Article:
More information and a detailed schedule can be found on the event website. Click here to register. Registration fee includes lab supplies, light breakfasts and snacks, and one dinner. RTNN is able to offset costs associated with registration and travel to a limited number of participants who demonstrate need. To apply for support, please visit the RTNN support page.

 

RTNN to host a microfluidics workshop

RTNN is excited to announce an upcoming microfluidic workshop at the Chapel Hill Analytical and Nanofabrication Laboratory (CHANL). This workshop will offer participants the opportunity to learn about patterning structures across different length scales (nm→μm) and become familiar with a number of important application areas – microfluidics and nanofluidics for biological/biomedical applications. There will be lectures covering relevant technological and application areas with on-site visits and demonstrations of relevant equipment. The last day of the workshop will involve a hands-on experience; making a microfluidic device. More details can be found here and on the CHANL website.

Submit your nano images for competitions!

The Chapel Hill Analytical and Nanofabrication Laboratory (CHANL), an RTNN member facility, is hosting its 8th annual Scientific Art Competition! The Scientific Art Competition provides an opportunity to showcase scientific data with artistic appeal. The deadline for submission is April 1, 2016. Please visit the CHANL website for more information.

The National Nanotechnology Initiative (NNI) is also hosting an image competition entitled EnvisioNano. EnvisioNano gives researchers the chance to highlight the beauty they see in nano and describe how their research impacts society. The deadline for submission is May 13, 2016. Please visit the EnvisioNano website for details on how to participate.

RTNN Brings Nanotechnology into the Classroom through Web-Based Video Demonstrations

On December 9th, Chapel Hill Analytical and Nanofabrication Laboratory (CHANL), an RTNN member facility, hosted an interactive web-based demonstration for middle school students at Orange Charter School in Hillsborough, NC. Using one of our high-magnification scanning electron microscopes (SEM), UNC-CH chemistry graduate students Catherine McKenas and Nicole Smiddy imaged samples that the middle school students had collected and mailed in. Students saw features of their samples that are not visible with the naked eye or traditional optical microscopes, including the microscopic details of a cricket head, guinea pig food, and cat hair.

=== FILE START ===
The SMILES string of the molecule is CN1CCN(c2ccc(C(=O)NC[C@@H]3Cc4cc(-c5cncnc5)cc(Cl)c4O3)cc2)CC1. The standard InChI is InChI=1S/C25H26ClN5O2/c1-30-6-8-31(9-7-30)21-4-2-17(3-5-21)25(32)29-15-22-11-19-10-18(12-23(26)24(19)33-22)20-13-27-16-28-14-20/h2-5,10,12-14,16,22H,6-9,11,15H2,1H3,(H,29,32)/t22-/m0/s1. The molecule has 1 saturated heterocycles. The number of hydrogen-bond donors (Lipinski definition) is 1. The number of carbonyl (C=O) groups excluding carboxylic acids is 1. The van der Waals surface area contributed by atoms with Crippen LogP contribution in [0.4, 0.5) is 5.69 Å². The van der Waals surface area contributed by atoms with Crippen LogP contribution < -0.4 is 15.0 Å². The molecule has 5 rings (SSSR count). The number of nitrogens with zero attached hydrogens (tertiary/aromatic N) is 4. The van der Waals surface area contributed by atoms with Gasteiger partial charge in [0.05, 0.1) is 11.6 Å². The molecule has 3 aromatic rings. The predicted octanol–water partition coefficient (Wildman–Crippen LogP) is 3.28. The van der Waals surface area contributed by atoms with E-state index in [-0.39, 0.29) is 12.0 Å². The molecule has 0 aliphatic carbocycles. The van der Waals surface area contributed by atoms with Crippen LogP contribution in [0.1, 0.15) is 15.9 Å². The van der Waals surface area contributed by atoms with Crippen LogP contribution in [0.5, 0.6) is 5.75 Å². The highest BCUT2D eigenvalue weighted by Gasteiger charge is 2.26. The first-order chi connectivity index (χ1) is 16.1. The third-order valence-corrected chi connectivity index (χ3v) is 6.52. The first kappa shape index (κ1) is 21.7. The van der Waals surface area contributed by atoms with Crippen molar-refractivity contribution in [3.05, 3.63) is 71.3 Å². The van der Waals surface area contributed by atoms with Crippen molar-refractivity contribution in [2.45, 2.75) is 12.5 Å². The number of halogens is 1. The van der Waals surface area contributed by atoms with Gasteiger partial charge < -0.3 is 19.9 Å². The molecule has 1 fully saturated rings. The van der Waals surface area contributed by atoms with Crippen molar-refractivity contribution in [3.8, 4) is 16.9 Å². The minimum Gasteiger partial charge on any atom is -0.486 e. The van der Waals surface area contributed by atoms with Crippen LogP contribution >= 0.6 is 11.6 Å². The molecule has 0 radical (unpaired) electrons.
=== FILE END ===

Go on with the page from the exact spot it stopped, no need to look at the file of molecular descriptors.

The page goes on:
Visit our Education page to find out how you can bring RTNN capabilities into your classroom.

View a video recording of this demonstration, courtesy of teacher Andrew Gatt:

 

CHANL Research Scientist Position Posted

The Chapel Hill Analytical and Nanofabrication Laboratory (CHANL), an RTNN user facility, is now seeking exceptional candidates for a Fabrication Research Scientist to join our team. Details and web links are below.

Research Scientist (Fabrication): https://unc.peopleadmin.com/postings/88708

CHANL is a shared instrumentation laboratory open to researchers at the University of North Carolina at Chapel Hill, other institutions, government labs, and private industry. The Fabrication Scientist will assist in executing projects for off-campus users, which may involve use of multiple facilities, including CHANL and similar facilities such as the Shared Materials Instrumentation Facility (SMIF) at Duke University and the Analytical Instrumentation Facility (AIF) and NCState Nanofabrication Facility (NNF) at North Carolina State University. Responsibilities will also include training new users to use equipment in CHANL and helping to maintain CHANL equipment. The Fabrication Scientist will also participate in and help coordinate educational workshops and outreach events that promote CHANL’s mission.

Applicants should have experience working in a cleanroom environment with vacuum systems and/or micro/nano fabrication equipment/processes, including deposition systems (PVD, CVD, ALD), etching (wet and dry), lithography (e-beam and photo). An aptitude for troubleshooting lab instruments. Ability to identify potential hazards in the laboratory and undertake safe work practices. Willingness to take on a wide variety of roles and able to work independently or with a diverse group of people. Excellent organizational and problem solving skills. Excellent written and verbal communication skills. Extremely detailed oriented and self-motivated.